5. Isolated or infrequent vulgar acts. Isolated comments and infrequent touching, even if unwanted, may not be unlawful sexual harassment, said Milne. In one recent case, the court decided sixteen instances of offensive conduct in four years was not severe or pervasive. It did not matter that the offensive conduct included several instances of unwanted touching and three unwanted attempts to kiss the victim. Should such conduct be reported to an employer? Absolutely, and the employer should take steps to stop it. But, hostile environment lawsuits are not easy, and not all offensive sexual conduct is going to result in successful court case for the victim.
    Another example is someone asking you out, and you saying no. If it happens once, it is not harassment, said Erica Pinsky, CHRP, B.A., M.Sc., CertConRes, principal consultant at Erica Pinsky Inc. Or, if someone compliments you once, it is not sexual harassment. This is because, again, we usually are looking for a pattern of behavior that has consequences for the person at work.
  6. Asked to work late in exchange for dinner. Suppose a male supervisor asked a female employee to work late, and he told her that he would buy her dinner for her trouble. That is not sexual harassment, said B. Allison Borkenheim, an attorney at Procopio, Cory, Hargreaves & Savitch LLP. He has not requested sexual favors and conditioned the terms of her employment or employment opportunities on sexual favors. He simply offered to feed her as a thank you for her hard work.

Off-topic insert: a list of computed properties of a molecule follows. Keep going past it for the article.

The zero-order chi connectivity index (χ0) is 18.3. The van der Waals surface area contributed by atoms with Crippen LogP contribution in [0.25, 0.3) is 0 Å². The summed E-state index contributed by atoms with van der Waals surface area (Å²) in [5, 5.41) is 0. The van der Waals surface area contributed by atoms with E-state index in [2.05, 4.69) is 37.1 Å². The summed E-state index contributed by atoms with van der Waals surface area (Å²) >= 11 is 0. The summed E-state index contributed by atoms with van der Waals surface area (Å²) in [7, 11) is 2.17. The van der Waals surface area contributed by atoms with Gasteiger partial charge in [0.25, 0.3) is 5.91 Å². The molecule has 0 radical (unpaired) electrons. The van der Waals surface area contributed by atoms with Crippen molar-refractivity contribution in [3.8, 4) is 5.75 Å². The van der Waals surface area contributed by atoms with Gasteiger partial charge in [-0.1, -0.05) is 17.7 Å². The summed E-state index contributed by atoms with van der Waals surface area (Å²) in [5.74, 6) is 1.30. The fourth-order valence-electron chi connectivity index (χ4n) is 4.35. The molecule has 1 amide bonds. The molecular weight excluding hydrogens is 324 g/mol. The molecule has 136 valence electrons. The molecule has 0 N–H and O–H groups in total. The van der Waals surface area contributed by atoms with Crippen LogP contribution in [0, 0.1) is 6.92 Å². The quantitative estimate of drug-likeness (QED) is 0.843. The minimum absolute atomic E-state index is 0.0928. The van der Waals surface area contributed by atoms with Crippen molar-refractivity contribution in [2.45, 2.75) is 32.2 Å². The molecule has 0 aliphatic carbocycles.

Action Steps

Dont allow a supervisor or coworker sexually harass you period. As I previously stated, I have been the victim of sexual harassment in two different workplaces. In one instance, I had to go to step six listed below in order to resolve the problem. In the other situation, I actually had to leave the organization because not enough was being done. Sexual harassment is typically about power. Don't let these individuals have power over you.
  1. Confront the offender. Interns and entry-level employees, like all employees, should first try to resolve the matter directly with the offender, said Lily M. Garcia, Esq., SPHR, a human resource professional and employment discrimination attorney.